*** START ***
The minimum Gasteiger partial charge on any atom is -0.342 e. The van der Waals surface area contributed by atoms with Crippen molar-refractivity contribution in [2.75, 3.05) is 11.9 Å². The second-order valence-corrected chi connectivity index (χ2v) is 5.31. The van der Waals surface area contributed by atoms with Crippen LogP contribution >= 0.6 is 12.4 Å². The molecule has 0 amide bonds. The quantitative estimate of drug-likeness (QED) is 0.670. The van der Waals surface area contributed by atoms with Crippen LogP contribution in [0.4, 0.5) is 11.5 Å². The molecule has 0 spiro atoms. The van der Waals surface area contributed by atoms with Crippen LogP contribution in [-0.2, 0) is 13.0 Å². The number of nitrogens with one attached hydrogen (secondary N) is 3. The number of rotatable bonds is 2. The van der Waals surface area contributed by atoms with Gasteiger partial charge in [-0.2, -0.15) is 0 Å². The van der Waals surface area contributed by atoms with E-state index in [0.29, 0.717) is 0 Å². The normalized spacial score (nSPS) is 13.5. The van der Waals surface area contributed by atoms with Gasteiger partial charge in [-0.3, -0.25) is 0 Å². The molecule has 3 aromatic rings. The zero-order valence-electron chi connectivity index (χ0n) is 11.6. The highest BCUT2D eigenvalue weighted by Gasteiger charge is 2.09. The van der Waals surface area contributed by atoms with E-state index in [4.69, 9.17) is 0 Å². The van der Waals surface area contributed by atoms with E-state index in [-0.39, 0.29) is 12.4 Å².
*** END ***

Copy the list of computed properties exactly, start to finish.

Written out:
The minimum Gasteiger partial charge on any atom is -0.342 e. The van der Waals surface area contributed by atoms with Crippen molar-refractivity contribution in [2.75, 3.05) is 11.9 Å². The second-order valence-corrected chi connectivity index (χ2v) is 5.31. The van der Waals surface area contributed by atoms with Crippen LogP contribution >= 0.6 is 12.4 Å². The molecule has 0 amide bonds. The quantitative estimate of drug-likeness (QED) is 0.670. The van der Waals surface area contributed by atoms with Crippen LogP contribution in [0.4, 0.5) is 11.5 Å². The molecule has 0 spiro atoms. The van der Waals surface area contributed by atoms with Crippen LogP contribution in [-0.2, 0) is 13.0 Å². The number of nitrogens with one attached hydrogen (secondary N) is 3. The number of rotatable bonds is 2. The van der Waals surface area contributed by atoms with Gasteiger partial charge in [-0.2, -0.15) is 0 Å². The van der Waals surface area contributed by atoms with E-state index in [0.29, 0.717) is 0 Å². The normalized spacial score (nSPS) is 13.5. The van der Waals surface area contributed by atoms with Gasteiger partial charge in [-0.3, -0.25) is 0 Å². The molecule has 3 aromatic rings. The zero-order valence-electron chi connectivity index (χ0n) is 11.6. The highest BCUT2D eigenvalue weighted by Gasteiger charge is 2.09. The van der Waals surface area contributed by atoms with E-state index in [4.69, 9.17) is 0 Å². The van der Waals surface area contributed by atoms with E-state index in [-0.39, 0.29) is 12.4 Å².